This is ultimately a lazy and broke college student’s dream Chinese takeout dish. Of course, with a much healthier as well as a veganized twist!
My mother and father have been genuinely concerned with my diet lately, and it’s because they fear of my “excess” soy consumption! I am no way saying that there is no reason for them to worry, because I kind of have to agree! As of now I’ve been eating soy probably 2-3 times a day, ONCE at the least. Obviously, this is usually in the form of organic non-GMO firm tofu, tempeh or edamame, but I do love my sneaky protein TVP oatmeal and vegan patties as well. But hey, according to my research, I am safe so as long as I don’t exceed five daily servings, which I think is pretty ridiculous to fit in unless if you are SERIOUSLY smashing in the soy. If you want a more in-depth post about my take on soy, feel free to comment so after reading this post!
On the contrary, I do think that it’s not very wise of me to rely on soy as a main source of protein, right? My diet should consist of a diversity of whole, plant-based foods with a vast array of nutrients. So I’ve been experimenting with lentils, black beans, chickpeas, brown rice, even just upping my vegetable intake–broccoli, artichokes, cauliflower, spinach and kale–in order to make sure that I feel satisfied and energized after all of my meals. Like I said in my diet updates post several months ago, I find that too much protein can make me feel fatigued and sluggish, but that applies to fat and carbs as well. But back to soy: even though it shouldn’t be the ONLY thing I eat, that doesn’t mean I can never enjoy it. In fact, I will continue to use organic, non-GMO tofu as a staple in my kitchen, when I leave for college, and when I find my own place to reside in.
That being said, this recipe is simple. EMBARRASSINGLY simple. There are literally only seven ingredients that you will need. However, given that I am a college student living on a tight budget and time schedule, these kinds of recipes are going to be used on the daily. Might as well get some preparation and practice, shall we? And as a fun little bonus, we are going to be taking this recipe to the more oriental route in which the flavors are inspired by the black pepper stir-fry dishes of China! Black pepper stir-fry dishes, however, usually require that you own three different kinds of soy sauce: sweet, light, and dark. To be honest, I did NOT have sweet soy sauce, hence why I added the coconut sugar to provide a small kick of sweetness. Now how’s that for a ridiculously broke and panicky college student?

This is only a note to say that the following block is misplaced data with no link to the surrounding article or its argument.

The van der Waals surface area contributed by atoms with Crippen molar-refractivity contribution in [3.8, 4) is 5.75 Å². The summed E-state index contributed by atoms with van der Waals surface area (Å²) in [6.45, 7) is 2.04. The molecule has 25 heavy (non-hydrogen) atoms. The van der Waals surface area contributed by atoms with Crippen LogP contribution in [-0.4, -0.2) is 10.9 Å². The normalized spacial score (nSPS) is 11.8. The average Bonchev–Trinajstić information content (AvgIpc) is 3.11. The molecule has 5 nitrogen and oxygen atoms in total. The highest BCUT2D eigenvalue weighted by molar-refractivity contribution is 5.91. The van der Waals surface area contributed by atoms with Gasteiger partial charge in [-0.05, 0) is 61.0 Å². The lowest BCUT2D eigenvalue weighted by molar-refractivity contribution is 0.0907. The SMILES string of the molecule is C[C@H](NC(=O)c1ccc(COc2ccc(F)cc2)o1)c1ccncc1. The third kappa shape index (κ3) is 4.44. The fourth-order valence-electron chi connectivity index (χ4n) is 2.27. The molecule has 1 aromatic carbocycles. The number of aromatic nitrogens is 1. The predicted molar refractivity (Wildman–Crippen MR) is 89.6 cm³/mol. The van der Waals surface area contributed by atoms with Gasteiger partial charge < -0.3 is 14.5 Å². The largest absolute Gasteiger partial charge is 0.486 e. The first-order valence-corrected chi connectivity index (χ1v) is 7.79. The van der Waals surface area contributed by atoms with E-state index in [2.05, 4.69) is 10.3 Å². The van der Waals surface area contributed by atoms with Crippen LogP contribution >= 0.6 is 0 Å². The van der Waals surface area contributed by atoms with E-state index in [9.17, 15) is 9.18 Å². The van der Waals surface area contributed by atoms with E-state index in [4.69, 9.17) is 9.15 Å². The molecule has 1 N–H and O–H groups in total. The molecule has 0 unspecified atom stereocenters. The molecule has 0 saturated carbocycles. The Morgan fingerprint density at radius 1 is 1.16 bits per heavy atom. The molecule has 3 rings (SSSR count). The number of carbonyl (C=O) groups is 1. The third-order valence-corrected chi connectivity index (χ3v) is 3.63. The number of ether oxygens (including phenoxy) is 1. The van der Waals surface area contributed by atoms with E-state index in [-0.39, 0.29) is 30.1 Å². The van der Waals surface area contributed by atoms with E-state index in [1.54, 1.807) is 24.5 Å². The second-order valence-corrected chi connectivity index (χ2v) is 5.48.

But on a lighter note, I am shocked my parents haven’t commented about my excess intake of sweet potatoes. I pretty much ate sweet potatoes for 30 days of August, given that there are 31 days. I still have yet to find an extremely dangerous health risk from overeating sweet potatoes besides turning orange, which doesn’t even apply given that the majority of my sweet potatoes have purple or yellow flesh. (Then does that mean I will one day have purple or yellow palms? Maybe even both?)
- 1 block organic non-GMO firm or extra firm tofu
- 1 white onion
- 1 head broccoli
- 3 TBSP crushed garlic
- 3-4 low sodium light soy sauce; this is really just to taste, but I find that 1/4 cup-1/3 cup is best
- 3 TBSP low sodium dark soy sauce
- 2 tsp coconut sugar or any sweetener of choice
- Pepper to taste
- Opt: sea salt, chili flakes, green onions, other vegetables, etc.
- Drain your block of tofu and cover with paper towels on a cutting board.
- Gently use a baking tray or some kind of weight block to completely press the water out of the tofu.
- Cut the tofu into cubes. Set aside.
- Chop the onion and broccoli in even pieces. Set aside.
- In a rice cooker or steamer, gently heat the broccoli until slightly soft.
- Meanwhile, in a nonstick wok pan, heat the garlic and onions with a little bit of water, olive oil or coconut oil if necessary.
- Stir everything until the onions are translucent.
- Mix in the tofu, sauces and coconut sugar evenly until fragrant.
- Season with salt and (LOTS of) pepper to taste.
- When ready, serve the black pepper tofu with the broccoli as desired: you can use brown rice, whole grain noodles, or even cauliflower rice!
Do you eat so much of one thing that it’s concerning? What is your favorite Chinese dish?